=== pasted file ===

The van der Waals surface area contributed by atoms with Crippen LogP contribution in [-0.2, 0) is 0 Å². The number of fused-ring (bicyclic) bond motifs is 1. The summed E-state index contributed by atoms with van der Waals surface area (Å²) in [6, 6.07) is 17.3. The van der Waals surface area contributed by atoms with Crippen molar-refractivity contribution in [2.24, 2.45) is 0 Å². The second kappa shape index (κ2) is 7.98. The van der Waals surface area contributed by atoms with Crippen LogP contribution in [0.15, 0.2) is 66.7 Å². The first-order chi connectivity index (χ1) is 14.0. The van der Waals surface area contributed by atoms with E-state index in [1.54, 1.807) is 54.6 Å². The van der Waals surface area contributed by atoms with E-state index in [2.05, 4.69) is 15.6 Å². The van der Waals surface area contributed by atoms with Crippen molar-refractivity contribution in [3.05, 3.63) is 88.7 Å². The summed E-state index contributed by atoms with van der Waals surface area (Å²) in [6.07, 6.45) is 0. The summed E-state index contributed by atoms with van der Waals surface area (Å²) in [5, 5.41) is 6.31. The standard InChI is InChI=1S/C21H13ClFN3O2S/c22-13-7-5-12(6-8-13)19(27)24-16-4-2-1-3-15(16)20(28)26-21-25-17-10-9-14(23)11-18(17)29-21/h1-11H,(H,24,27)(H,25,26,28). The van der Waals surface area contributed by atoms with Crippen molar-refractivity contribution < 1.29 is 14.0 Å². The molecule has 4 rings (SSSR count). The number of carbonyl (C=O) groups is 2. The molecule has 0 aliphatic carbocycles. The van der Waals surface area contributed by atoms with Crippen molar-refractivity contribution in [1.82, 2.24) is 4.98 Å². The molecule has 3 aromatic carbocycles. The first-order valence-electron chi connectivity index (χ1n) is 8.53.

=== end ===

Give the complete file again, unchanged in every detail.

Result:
The van der Waals surface area contributed by atoms with Crippen LogP contribution in [-0.2, 0) is 0 Å². The number of fused-ring (bicyclic) bond motifs is 1. The summed E-state index contributed by atoms with van der Waals surface area (Å²) in [6, 6.07) is 17.3. The van der Waals surface area contributed by atoms with Crippen molar-refractivity contribution in [2.24, 2.45) is 0 Å². The second kappa shape index (κ2) is 7.98. The van der Waals surface area contributed by atoms with Crippen LogP contribution in [0.15, 0.2) is 66.7 Å². The first-order chi connectivity index (χ1) is 14.0. The van der Waals surface area contributed by atoms with E-state index in [1.54, 1.807) is 54.6 Å². The van der Waals surface area contributed by atoms with E-state index in [2.05, 4.69) is 15.6 Å². The van der Waals surface area contributed by atoms with Crippen molar-refractivity contribution in [3.05, 3.63) is 88.7 Å². The summed E-state index contributed by atoms with van der Waals surface area (Å²) in [6.07, 6.45) is 0. The summed E-state index contributed by atoms with van der Waals surface area (Å²) in [5, 5.41) is 6.31. The standard InChI is InChI=1S/C21H13ClFN3O2S/c22-13-7-5-12(6-8-13)19(27)24-16-4-2-1-3-15(16)20(28)26-21-25-17-10-9-14(23)11-18(17)29-21/h1-11H,(H,24,27)(H,25,26,28). The van der Waals surface area contributed by atoms with Crippen molar-refractivity contribution < 1.29 is 14.0 Å². The molecule has 4 rings (SSSR count). The number of carbonyl (C=O) groups is 2. The molecule has 0 aliphatic carbocycles. The van der Waals surface area contributed by atoms with Crippen molar-refractivity contribution in [1.82, 2.24) is 4.98 Å². The molecule has 3 aromatic carbocycles. The first-order valence-electron chi connectivity index (χ1n) is 8.53.